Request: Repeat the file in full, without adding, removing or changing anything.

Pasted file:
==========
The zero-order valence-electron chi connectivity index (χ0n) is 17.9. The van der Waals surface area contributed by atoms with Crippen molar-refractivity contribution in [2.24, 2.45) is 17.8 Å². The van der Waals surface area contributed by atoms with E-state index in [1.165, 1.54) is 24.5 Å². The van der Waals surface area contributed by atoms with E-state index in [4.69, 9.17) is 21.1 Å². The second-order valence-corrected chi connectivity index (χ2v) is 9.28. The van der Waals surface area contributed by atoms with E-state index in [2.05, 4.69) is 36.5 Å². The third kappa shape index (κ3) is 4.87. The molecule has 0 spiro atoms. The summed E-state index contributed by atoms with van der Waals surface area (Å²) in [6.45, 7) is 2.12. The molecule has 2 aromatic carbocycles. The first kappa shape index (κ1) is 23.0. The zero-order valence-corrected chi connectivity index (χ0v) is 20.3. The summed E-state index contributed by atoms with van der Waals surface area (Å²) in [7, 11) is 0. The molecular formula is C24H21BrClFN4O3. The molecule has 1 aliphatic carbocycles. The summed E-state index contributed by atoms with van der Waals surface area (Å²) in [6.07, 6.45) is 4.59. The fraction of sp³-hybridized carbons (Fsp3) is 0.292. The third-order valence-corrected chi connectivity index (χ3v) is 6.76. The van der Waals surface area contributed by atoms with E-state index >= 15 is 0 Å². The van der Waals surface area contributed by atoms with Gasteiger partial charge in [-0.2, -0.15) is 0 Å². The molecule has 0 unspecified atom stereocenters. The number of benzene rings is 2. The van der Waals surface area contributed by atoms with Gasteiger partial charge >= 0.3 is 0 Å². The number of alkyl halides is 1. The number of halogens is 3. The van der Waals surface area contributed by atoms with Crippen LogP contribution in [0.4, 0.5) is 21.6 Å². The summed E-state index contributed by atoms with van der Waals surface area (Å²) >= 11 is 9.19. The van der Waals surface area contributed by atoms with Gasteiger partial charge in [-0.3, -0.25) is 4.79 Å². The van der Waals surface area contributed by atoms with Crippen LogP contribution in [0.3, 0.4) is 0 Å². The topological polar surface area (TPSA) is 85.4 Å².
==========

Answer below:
The zero-order valence-electron chi connectivity index (χ0n) is 17.9. The van der Waals surface area contributed by atoms with Crippen molar-refractivity contribution in [2.24, 2.45) is 17.8 Å². The van der Waals surface area contributed by atoms with E-state index in [1.165, 1.54) is 24.5 Å². The van der Waals surface area contributed by atoms with E-state index in [4.69, 9.17) is 21.1 Å². The second-order valence-corrected chi connectivity index (χ2v) is 9.28. The van der Waals surface area contributed by atoms with E-state index in [2.05, 4.69) is 36.5 Å². The third kappa shape index (κ3) is 4.87. The molecule has 0 spiro atoms. The summed E-state index contributed by atoms with van der Waals surface area (Å²) in [6.45, 7) is 2.12. The molecule has 2 aromatic carbocycles. The first kappa shape index (κ1) is 23.0. The zero-order valence-corrected chi connectivity index (χ0v) is 20.3. The summed E-state index contributed by atoms with van der Waals surface area (Å²) in [7, 11) is 0. The molecular formula is C24H21BrClFN4O3. The molecule has 1 aliphatic carbocycles. The summed E-state index contributed by atoms with van der Waals surface area (Å²) in [6.07, 6.45) is 4.59. The fraction of sp³-hybridized carbons (Fsp3) is 0.292. The third-order valence-corrected chi connectivity index (χ3v) is 6.76. The van der Waals surface area contributed by atoms with E-state index >= 15 is 0 Å². The van der Waals surface area contributed by atoms with Gasteiger partial charge in [-0.2, -0.15) is 0 Å². The molecule has 0 unspecified atom stereocenters. The number of benzene rings is 2. The van der Waals surface area contributed by atoms with Gasteiger partial charge >= 0.3 is 0 Å². The number of alkyl halides is 1. The number of halogens is 3. The van der Waals surface area contributed by atoms with Crippen LogP contribution in [0.4, 0.5) is 21.6 Å². The summed E-state index contributed by atoms with van der Waals surface area (Å²) >= 11 is 9.19. The van der Waals surface area contributed by atoms with Gasteiger partial charge in [-0.3, -0.25) is 4.79 Å². The van der Waals surface area contributed by atoms with Crippen LogP contribution in [0.3, 0.4) is 0 Å². The topological polar surface area (TPSA) is 85.4 Å².